Tuesday, April 7, 2015

Memoirs of Delhi commute

The daily Delhi commute is no mean task.
Jostling, shoving, pushing, squeezing - a week's worth of exercise in one ride.
Conduct and deportment are conveniently erased from memory cells.
Wise words, mere ink on papers bundled together as moral science.
Its always a flurried and flustered start to the mornings.
Today was going to be no different.
All the "ladies only" seats were already occupied.
Meira thought of letting the bus pass by her and wait for another.
But ticking clock held no room for anticipation and she boarded the now almost crawling drive.
She collected her pass while scanning the safest point.
Nopes, today was not cooperating.
Two men were comfortably positioned in ladies seats.
One was definitely nearing the Senior citizen category.
The other was young. Looked more like a boy experimenting with moustache.
She knew she could ask them for a seat. She knew they would be bound to get up.
She had done that on a couple of previous occasions.
But from her first and second hand experience she knew it was better to wait then to ask.
Wait, eye contact, casual glance at the directions marked in red "Ladies only", and then look away.
She would get but two seconds before some other distressed damsel would rush in to claim her reward.
A neat kill, it had to be done in one stroke.
The strategy worked 7 out of 10 times but then she used it selectively.
The boylike occupant seemed a perfect target.
But he was glued to the window savoring the whizzing scenes.
And the other occupant was definitely more needy than her.
She gave up.
Today, Meira concluded for nth time since sunrise, was not cooperating at all.
The bus crawled on the busy ring road and she struggled to maintain a dignified stance amidst all the shoving and pushing.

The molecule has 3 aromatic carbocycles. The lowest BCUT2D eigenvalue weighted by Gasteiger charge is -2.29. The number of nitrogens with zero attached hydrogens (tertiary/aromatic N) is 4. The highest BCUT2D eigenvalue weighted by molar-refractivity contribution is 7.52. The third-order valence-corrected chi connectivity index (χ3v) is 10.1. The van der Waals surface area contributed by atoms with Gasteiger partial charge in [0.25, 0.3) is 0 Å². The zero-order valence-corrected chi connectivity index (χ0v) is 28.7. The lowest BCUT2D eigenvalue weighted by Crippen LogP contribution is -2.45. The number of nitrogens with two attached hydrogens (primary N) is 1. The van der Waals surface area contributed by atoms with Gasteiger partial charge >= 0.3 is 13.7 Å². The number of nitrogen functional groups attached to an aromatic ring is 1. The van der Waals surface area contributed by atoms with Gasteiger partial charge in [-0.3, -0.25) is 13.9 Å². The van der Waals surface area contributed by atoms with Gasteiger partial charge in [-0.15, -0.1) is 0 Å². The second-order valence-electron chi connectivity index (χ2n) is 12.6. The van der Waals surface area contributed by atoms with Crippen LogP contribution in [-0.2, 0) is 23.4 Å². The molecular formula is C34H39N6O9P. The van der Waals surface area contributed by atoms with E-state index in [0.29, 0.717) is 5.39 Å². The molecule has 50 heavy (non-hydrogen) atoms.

The young man continued to look out of the window. Oblivious to her dilemma. Oblivious to cacophonous hustling. Oblivious to trials of commuting. Seated comfortably.
She envied him. Her leadened legs edged her to speak up. Didn't they preach the slogans of standing up for one's rights on all sort of media.
The words were on tip of her tongue and stayed there.
It was not that she lacked courage. But it seemed so futile to waste her energy on this petty issue. A table full of files would be waiting for her. And she would need every single drop of her energy to go through them all.
Then as the bus neared the AIIMS stop she heard a lady call out to somebody. The young man looked at her and she prompted him to hurry.
As they waited for their turn to get off the bus, she explained silly little things to him. How big the buildings were. The colors of cars. She even queried him if he was feeling fine. Obvious attempts to strike a conversation. Like she was making up for the time she had had to sit away from him. And then literally cocooned him in her arms so he could get down without hassle. No, the young man did not just appear boylike. He was just a boy. The young lad who could have been 25 physically was no more than a toddler mentally.
Here he was. Unable to comprehend even simple things. And all this while, Meira had been thinking of him as callous being.
Meira was ashamed of herself. She did not have courage to look up. All her strategic planning seemed and sounded so sinister.
She looked around. The seats for differently abled were occupied by the so called normal people. The ones for senior citizens too were occupied. By pretty young things. An aged man had found his place on the luggage rack.
She shut her eyes. To block all of it. Remorse blurred her vision.
She felt a nudge at her arm. A man was pointing towards the now vacant ladies seat.
But her desire had been quenched.
She looked at the old man at luggage rack and encouraged him to occupy the place.
She heard a lady reproach her in the background.
The old man smiled at her. A heart warming smile.
Meira smiled back.
She was ready for the day now.

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